Weekly Review: Schools, Students, and COVID-19 – June 21, 2021

Weekly Review: Schools, Students, and COVID-19 – June 21, 2021

Policymakers and researchers are both investigating how different student subgroups were affected by the pandemic and looking ahead to what we will be able to learn and study about education and schools during COVID-19 and how parents feel about in-person schooling in the fall.

A newly launched project, supported by the Emergent Ventures program at the Mercatus Center, the Chan Zuckerberg Initiative, Arnold Ventures, and Brown University, will help to collect available data from state education agencies in one place and in easily useable format. The repository will serve as a data warehouse for school- and district-level data on learning modes, enrollment in different modalities, and student and staff COVID-19 case rates.

A new survey by the RAND Corporation documents parents’ perspectives about the return to school in Fall 2021. According to May 2021 survey results, 84% of parents plan to send their children back to school in-person, but two-thirds of parents would like to see some retention of COVID-19 mitigation measures. Black and Hispanic parents are the most hesitant about an in-person return this fall.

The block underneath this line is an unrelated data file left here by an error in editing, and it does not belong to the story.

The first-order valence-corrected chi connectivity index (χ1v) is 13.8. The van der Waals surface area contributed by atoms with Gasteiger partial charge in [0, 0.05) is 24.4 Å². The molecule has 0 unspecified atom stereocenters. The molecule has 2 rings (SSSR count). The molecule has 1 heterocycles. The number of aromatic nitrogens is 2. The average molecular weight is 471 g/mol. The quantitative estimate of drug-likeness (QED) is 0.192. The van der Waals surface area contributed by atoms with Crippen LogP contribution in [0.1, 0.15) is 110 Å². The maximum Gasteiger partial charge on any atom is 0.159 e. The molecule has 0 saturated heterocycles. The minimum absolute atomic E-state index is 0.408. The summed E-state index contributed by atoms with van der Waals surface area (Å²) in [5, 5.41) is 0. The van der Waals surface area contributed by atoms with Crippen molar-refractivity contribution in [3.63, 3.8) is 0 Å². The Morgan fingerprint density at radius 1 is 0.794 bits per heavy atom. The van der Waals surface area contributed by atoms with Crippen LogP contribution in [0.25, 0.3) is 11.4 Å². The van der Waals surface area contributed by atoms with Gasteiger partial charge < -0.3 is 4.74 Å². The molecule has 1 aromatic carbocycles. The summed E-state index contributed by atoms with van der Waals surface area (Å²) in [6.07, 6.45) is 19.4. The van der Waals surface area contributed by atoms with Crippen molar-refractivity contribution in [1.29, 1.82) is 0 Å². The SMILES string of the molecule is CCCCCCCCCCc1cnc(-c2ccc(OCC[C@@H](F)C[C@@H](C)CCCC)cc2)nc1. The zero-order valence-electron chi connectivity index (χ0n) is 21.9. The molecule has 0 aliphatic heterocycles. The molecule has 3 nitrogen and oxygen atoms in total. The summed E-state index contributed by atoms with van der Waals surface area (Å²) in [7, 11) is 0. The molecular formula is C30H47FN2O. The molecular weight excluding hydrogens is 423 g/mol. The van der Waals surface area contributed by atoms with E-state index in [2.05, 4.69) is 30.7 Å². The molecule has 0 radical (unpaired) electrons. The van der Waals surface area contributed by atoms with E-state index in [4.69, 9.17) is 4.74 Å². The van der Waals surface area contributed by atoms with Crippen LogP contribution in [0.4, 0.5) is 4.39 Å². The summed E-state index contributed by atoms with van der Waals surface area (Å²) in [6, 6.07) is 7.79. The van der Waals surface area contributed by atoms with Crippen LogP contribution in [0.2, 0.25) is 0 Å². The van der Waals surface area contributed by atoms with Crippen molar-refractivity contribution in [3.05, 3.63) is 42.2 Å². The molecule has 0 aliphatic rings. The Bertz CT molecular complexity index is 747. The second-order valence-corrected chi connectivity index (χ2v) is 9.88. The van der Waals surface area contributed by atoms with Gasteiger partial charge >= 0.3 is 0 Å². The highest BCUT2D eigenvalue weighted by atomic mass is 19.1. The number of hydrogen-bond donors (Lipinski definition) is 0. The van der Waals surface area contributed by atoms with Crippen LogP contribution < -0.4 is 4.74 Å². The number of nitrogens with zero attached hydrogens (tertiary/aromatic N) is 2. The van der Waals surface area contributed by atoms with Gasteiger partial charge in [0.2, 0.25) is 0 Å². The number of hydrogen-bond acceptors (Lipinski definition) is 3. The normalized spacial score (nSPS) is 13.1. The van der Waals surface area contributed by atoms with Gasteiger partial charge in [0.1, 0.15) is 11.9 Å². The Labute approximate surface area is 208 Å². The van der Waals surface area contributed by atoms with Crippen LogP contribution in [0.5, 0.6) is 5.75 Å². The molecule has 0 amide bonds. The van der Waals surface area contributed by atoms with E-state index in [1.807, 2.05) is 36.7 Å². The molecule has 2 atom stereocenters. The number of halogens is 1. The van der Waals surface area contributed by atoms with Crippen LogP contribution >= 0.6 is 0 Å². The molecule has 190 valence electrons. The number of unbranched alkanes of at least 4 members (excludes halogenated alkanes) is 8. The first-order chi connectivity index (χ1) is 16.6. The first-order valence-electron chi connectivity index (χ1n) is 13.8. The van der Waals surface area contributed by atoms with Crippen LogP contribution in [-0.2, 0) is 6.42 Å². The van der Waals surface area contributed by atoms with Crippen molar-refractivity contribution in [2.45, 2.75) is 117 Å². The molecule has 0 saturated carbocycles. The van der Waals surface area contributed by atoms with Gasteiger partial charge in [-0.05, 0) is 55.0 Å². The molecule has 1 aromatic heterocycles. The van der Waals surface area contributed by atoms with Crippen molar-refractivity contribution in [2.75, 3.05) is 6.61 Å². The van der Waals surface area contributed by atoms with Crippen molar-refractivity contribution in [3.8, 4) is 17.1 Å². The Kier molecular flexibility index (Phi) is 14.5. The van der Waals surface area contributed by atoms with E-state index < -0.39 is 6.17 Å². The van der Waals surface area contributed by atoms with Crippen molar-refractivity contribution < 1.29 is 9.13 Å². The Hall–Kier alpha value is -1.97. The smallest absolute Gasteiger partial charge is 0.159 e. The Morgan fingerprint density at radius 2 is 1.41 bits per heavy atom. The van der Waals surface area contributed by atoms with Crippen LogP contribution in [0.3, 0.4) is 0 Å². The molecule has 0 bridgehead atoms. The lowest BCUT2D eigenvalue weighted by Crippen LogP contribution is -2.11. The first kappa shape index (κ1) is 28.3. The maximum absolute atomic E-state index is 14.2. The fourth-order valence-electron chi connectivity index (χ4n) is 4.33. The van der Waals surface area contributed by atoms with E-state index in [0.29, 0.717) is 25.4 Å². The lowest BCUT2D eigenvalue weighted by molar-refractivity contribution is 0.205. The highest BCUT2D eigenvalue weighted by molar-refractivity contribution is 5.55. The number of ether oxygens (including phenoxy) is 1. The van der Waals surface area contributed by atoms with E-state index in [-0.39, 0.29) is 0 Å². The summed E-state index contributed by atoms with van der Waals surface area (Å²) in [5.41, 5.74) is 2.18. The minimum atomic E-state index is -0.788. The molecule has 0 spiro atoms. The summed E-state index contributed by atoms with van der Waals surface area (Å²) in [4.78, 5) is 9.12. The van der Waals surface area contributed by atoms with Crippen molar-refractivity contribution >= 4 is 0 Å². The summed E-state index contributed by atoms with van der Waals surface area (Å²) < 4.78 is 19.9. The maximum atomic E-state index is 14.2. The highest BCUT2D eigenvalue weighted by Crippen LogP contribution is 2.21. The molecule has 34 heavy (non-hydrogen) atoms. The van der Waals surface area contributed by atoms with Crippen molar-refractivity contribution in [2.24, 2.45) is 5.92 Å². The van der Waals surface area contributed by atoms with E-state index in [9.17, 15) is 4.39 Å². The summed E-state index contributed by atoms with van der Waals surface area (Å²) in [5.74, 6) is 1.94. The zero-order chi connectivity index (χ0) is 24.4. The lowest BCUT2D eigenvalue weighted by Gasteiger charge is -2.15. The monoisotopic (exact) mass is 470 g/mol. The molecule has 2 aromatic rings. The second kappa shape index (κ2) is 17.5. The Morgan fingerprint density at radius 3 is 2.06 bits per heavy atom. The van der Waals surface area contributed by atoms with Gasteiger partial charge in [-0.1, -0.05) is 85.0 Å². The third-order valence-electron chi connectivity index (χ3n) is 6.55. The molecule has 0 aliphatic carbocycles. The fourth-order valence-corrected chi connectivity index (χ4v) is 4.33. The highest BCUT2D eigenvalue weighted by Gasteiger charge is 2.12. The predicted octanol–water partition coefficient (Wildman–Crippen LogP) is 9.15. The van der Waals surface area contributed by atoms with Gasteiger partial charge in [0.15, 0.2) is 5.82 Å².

The U.S. Department of Education’s Office of Civil Rights released a report on the disparate effects of the COVID-19 pandemic on students, and particular groups of students. The report highlights that the pandemic has affected academic progress and widened existing academic achievement gaps. It also notes that barriers to adequate technology have disproportionately affected opportunities for students of color. English language learners and students with disabilities have faced particularly pronounced challenges in the shifts to remote learning, and students are experiencing worsening mental health and wellbeing, and heightened risk of online harassment and virtual abuse.

|2021-06-21T09:42:48-04:00June 21st, 2021|COVID-19 Literature|Comments Off on Weekly Review: Schools, Students, and COVID-19 – June 21, 2021

About the Author: Chloe Gibbs

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Chloe Gibbs, Ph.D., is an assistant professor of economics at the University of Notre Dame where she is also a faculty affiliate of the Institute for Educational Initiatives, the William J. Shaw Center for Children and Families, and the Wilson Sheehan Lab for Economic Opportunities. Professor Gibbs studies the effectiveness of policies and programs outside of the regular school day and year and beyond the traditional classroom to understand how different investments affect children's educational trajectories. Some of her recent projects investigate the impact of Head Start, parenting interventions, virtual summer school in the middle grades, and comprehensive supports for high school students at-risk of dropping out. Her work has been supported by the National Science Foundation and cited by the President's Council of Economic Advisers.

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